Goat: Paul DeJong.  0-5 with eight men left on base would have been huge had the pitching not been able to make that early lead stand up.  Games like that happen and DeJong has actually held up better than I expected over the long haul.  Since August 1, he’s hitting .290/.331/.511 in 30 starts.  He’s also not had a day off in a month, which might be why he’s hitting .185 on this road trip.  Or it’s just a slump.  Still, as tough as it is to not have his bat out of the lineup, a day off might not be the worst thing.  At least there are breaks in the schedule on the next two Mondays, so he’ll get those off if nothing else.

Notes: You know that I exchanged questions with our favorite Giants blog and while I’ve posted the answers I got from Craig, he also posted the answers to the couple he asked me, one of which asked how much blame folks put on Michael Wacha for the ending in 2014.  That was an interesting question to get since, as far as I know, nobody in the Cardinal fan base from the moments before Travis Ishikawa hit the home run to now has ever blamed Wacha for how that turned out.  I never really thought that some might think Wacha would get heat there.  Most other situations, the pitcher would have.

Anyway, that’s a tangent.  Wacha was Good Wacha in this one, giving up just one run on four hits and two walks in six innings.  It really isn’t necessarily indicative of a bounceback or anything from Wacha–the Giants offense is so weak–but it’s good to see.  Wacha’s next outing will be against the Padres, who are dead last in the majors in batting average and just a hair better than the last place Giants in OPS, so maybe these two starts will give him some momentum for good final push.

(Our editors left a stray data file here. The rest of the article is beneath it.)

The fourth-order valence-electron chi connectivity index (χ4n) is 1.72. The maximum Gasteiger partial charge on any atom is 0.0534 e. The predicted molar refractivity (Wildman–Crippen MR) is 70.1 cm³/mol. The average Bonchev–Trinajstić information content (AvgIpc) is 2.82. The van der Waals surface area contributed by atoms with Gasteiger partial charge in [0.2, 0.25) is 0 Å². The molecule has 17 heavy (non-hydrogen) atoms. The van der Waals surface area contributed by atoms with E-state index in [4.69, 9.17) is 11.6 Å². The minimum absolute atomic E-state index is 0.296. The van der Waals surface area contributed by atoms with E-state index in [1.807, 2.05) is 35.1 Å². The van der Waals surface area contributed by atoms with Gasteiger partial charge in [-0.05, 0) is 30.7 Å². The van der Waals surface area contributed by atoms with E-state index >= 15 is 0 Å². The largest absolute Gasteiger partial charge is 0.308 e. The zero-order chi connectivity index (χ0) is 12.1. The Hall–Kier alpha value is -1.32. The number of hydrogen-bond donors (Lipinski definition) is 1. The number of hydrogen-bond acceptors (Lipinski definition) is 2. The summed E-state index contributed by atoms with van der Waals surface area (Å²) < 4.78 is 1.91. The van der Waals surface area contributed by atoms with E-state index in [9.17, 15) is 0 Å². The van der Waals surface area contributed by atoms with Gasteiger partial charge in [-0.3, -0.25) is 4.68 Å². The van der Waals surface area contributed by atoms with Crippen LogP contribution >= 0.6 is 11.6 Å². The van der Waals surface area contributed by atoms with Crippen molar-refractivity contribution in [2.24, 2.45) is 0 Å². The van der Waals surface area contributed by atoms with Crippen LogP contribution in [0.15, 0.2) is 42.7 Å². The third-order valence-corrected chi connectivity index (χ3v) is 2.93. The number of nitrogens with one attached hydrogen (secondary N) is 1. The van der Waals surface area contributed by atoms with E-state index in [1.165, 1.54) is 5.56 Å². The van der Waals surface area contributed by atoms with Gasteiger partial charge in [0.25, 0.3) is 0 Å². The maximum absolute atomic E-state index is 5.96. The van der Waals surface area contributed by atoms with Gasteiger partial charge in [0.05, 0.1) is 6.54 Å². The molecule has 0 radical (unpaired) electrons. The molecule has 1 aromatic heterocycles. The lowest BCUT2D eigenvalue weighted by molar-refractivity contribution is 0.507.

Mike Matheny used Patron Pitcher of the Blog Tyler Lyons in the eighth inning of this one up 5-1.  At the time, Lyons hadn’t pitched since Saturday so it was probably a good idea to get him out there and not have him get rusty, but as the rest of the weekend played out, it became a bit larger than expected.  The bullpen also took three pitchers to close down this game, as John Brebbia wound up giving up back-to-back doubles (the latter, to Brendan Crawford, should have been a home run–MLB admitted the next day they messed up with the replay) and got one out before Zach Duke came in to pitch to a lefty and then Seung-hwan Oh came in to pitch to a righty.  It worked out and it wasn’t entirely dramatic, but it was a lot of juggling for an inning that started out with such a cushion.

Friday (11-6 win at San Francisco)

Hero: Stephen Piscotty.  I think, more than just about anyone, Piscotty needs to have a good couple of weeks going into the winter to kinda reset and get back to what we’ve been accustomed to in his short career.  A game like this surely helped and perhaps it was because he was in his stomping grounds and (I would assume) had some chance to see his family.  Three hits, including the capping two-run homer in the six-run ninth.  He also scored three runs.  It didn’t carry forward–he was 0-7 in the next two games–but it’s good to see the results are in there somewhere.

Goat: I can’t in good conscience (unless it’s just egregious) give the Goat to a rookie making his major league debut, so we’ll go with Matt Carpenter here.  With all the offense going along around him, Carpenter wound up 0-4 and left three men on base.  Obviously something is off again with Carp, as he sat the next two days, and while it’s not terribly noteworthy, given how much walks are a part of his game, he hasn’t had a multi-hit game since August 8.  Since that game, he’s hitting .181/.322/.319–yes, his OBP is greater than his slugging.  It may not be too surprising that the offense looked a little better with him out of the leadoff spot the last few days.